[Xenomai] Crash with longer dlopen/dlcose sequence

Edouard Tisserant edouard.tisserant at gmail.com
Wed May 9 10:57:53 CEST 2018

> [Xenomai] bad syscall <0xf0002>

It appears that 0xf0002 is a private ARM SWI, as declared in linux'
/arch/arm/include/uapi/asm/unistd.h :

 * The following SWIs are ARM private.
#define __ARM_NR_BASE           (__NR_SYSCALL_BASE+0x0f0000)
#define __ARM_NR_breakpoint     (__ARM_NR_BASE+1)
#define __ARM_NR_cacheflush     (__ARM_NR_BASE+2)

Code in Xenomai's /kernel/cobalt/posix/syscall.c must be wrong :

    code = __xn_get_syscall_nr(regs);
    if (code >= NR_syscalls)
        goto bad_syscall;

NR_syscalls is defined in kernel as 400, so private ARM SWIs are always

What should we do ? Can we safely ignore that cacheflush syscall is not
being executed ?

Otherwise, what should be the logic to determine good or bad syscalls ?

On 09/05/2018 09:45, Edouard Tisserant wrote:
> I detected this in my dmesg :
> [Xenomai] bad syscall <0xf0002>
> The message isn't associated to any crash. It doesn't seem to break
> anything, but it doesn't smell good... does it ?
> It happens each time I dlopen a cobalt-wrapped shared object (also
> happens if just using alchemy, without any other special linker
> instuctions).
> I was looking at kernel/cobalt/posix/syscall*,  but still I couldn't
> figure out what is emitting that wrong syscall when dlopening. In case
> it matters, OABI compatibility is not enabled in my build, and target is
> an imx28.
> I'm a bit lost. Where should I search ?
> On 27/04/2018 17:43, Philippe Gerum wrote:
>> On 04/27/2018 04:43 PM, Edouard Tisserant wrote:
>>>> Now let see if dlopen/dlclose some code using alchemy segfaults or not...
>>> Well, it didn't work as-is, but I finally got it working !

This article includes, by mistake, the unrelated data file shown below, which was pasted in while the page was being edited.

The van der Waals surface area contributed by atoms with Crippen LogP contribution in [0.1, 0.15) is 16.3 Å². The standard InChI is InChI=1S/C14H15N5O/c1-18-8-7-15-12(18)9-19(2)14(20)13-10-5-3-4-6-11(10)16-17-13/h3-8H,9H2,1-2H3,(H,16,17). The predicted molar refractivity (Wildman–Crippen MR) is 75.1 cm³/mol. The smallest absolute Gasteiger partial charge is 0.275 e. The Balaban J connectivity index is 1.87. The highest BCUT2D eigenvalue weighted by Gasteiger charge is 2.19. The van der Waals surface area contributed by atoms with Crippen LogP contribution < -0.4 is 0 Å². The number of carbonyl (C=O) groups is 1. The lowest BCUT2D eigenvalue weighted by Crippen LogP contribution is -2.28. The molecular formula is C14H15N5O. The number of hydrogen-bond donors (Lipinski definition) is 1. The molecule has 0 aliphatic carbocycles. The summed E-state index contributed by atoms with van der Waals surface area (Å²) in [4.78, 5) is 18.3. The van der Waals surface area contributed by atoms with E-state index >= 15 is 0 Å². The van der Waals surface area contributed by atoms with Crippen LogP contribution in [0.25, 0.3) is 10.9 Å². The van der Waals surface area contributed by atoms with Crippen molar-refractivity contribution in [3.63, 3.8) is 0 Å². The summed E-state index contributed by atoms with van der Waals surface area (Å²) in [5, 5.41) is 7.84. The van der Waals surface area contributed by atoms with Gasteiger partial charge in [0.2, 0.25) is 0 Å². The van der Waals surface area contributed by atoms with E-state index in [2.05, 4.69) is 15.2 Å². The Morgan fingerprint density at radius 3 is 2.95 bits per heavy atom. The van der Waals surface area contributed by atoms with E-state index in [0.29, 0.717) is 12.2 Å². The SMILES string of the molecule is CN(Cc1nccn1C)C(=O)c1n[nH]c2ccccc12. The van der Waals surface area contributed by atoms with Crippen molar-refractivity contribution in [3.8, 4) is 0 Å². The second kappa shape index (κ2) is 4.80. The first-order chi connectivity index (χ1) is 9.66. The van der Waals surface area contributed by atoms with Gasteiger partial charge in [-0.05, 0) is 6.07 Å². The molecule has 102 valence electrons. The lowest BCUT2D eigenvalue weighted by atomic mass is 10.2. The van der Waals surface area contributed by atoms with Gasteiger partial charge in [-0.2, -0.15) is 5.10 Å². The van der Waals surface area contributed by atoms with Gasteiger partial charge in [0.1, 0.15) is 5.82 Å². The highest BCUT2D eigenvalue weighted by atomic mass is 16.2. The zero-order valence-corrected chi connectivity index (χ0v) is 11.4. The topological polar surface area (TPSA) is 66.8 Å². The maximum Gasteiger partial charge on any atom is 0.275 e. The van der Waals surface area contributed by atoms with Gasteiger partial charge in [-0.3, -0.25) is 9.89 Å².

>>> If I was dlopening anything relying on copperplate after that python
>>> code, then it was making an assert :  __register_setup_call: Assertion
>>> `!main_init_done' failed.
>>> The reason is that all xenomai libraries we plan to use have to be
>>> loaded _before_ call to xenomai_init, so that their setup call is
>>> registered.
>>> Hereafter is updated (and simplified) python code :
>>> from ctypes import *
>>> for name in ["cobalt", "modechk", "copperplate", "alchemy"]:
>>>     globals()[name] = CDLL("lib"+name+".so", mode=RTLD_GLOBAL)
>>> cobalt.xenomai_init(pointer(c_int(0)),
>>> pointer((POINTER(c_char)*2)(create_string_buffer("python"), None)))
>>> Note : Order of dlopen matters. Argument passed to
>>> xenomai_init(&argc,&argv) are here only to prevent de-referencing NULL.
>>> After this being executed, you can load and unload many shared object
>>> that use alchemy and posix (they should not be linked to boostrap_pic.o)
>> Looks good. The key point is that xenomai_init() is the call from the
>> API which controls the whole Xenomai init process, after which Xenomai
>> libs are fully functional. This explains why any library which wants to
>> be part of that process needs its setup descriptor to be known and
>> registered prior to issuing this call.
>> The bootstrap module is just a helper that calls xenomai_init()
>> automatically before the main() routine is entered (bootstrap.o) when
>> glued to a final executable, or right after a DSO is loaded
>> (bootstrap-pic.o) when glued to a shared library. If the application
>> wants a fine-grained control over the init sequence instead, it just
>> needs not to include the bootstrap module in the executable/DSO, calling
>> xenomai_init() manually when it sees fit.

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